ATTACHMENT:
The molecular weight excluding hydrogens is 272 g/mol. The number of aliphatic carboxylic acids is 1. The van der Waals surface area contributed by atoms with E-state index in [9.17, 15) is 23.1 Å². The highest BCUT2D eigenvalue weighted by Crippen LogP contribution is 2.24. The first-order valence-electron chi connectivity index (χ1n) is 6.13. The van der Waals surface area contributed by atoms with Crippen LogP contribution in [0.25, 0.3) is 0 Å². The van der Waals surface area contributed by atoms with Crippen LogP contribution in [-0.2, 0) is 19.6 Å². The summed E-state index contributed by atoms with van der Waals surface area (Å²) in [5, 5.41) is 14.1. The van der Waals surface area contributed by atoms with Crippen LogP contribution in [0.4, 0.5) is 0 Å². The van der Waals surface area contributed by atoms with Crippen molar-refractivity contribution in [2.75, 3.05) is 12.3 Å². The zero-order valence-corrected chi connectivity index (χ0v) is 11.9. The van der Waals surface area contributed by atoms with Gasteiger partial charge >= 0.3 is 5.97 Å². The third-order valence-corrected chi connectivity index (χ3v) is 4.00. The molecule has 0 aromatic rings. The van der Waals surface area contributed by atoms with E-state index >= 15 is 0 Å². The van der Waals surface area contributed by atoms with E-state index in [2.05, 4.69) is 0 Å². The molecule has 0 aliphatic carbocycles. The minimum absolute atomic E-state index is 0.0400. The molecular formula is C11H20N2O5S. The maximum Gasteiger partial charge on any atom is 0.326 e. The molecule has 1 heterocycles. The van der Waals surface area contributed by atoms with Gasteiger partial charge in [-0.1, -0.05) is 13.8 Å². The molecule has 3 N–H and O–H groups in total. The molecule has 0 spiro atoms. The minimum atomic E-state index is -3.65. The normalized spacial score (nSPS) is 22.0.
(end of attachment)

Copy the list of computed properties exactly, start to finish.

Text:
The molecular weight excluding hydrogens is 272 g/mol. The number of aliphatic carboxylic acids is 1. The van der Waals surface area contributed by atoms with E-state index in [9.17, 15) is 23.1 Å². The highest BCUT2D eigenvalue weighted by Crippen LogP contribution is 2.24. The first-order valence-electron chi connectivity index (χ1n) is 6.13. The van der Waals surface area contributed by atoms with Crippen LogP contribution in [0.25, 0.3) is 0 Å². The van der Waals surface area contributed by atoms with Crippen LogP contribution in [-0.2, 0) is 19.6 Å². The summed E-state index contributed by atoms with van der Waals surface area (Å²) in [5, 5.41) is 14.1. The van der Waals surface area contributed by atoms with Crippen LogP contribution in [0.4, 0.5) is 0 Å². The van der Waals surface area contributed by atoms with Crippen molar-refractivity contribution in [2.75, 3.05) is 12.3 Å². The zero-order valence-corrected chi connectivity index (χ0v) is 11.9. The van der Waals surface area contributed by atoms with Gasteiger partial charge >= 0.3 is 5.97 Å². The third-order valence-corrected chi connectivity index (χ3v) is 4.00. The molecule has 0 aromatic rings. The van der Waals surface area contributed by atoms with E-state index >= 15 is 0 Å². The van der Waals surface area contributed by atoms with E-state index in [2.05, 4.69) is 0 Å². The molecule has 0 aliphatic carbocycles. The minimum absolute atomic E-state index is 0.0400. The molecular formula is C11H20N2O5S. The maximum Gasteiger partial charge on any atom is 0.326 e. The molecule has 1 heterocycles. The van der Waals surface area contributed by atoms with Gasteiger partial charge in [-0.1, -0.05) is 13.8 Å². The molecule has 3 N–H and O–H groups in total. The molecule has 0 spiro atoms. The minimum atomic E-state index is -3.65. The normalized spacial score (nSPS) is 22.0.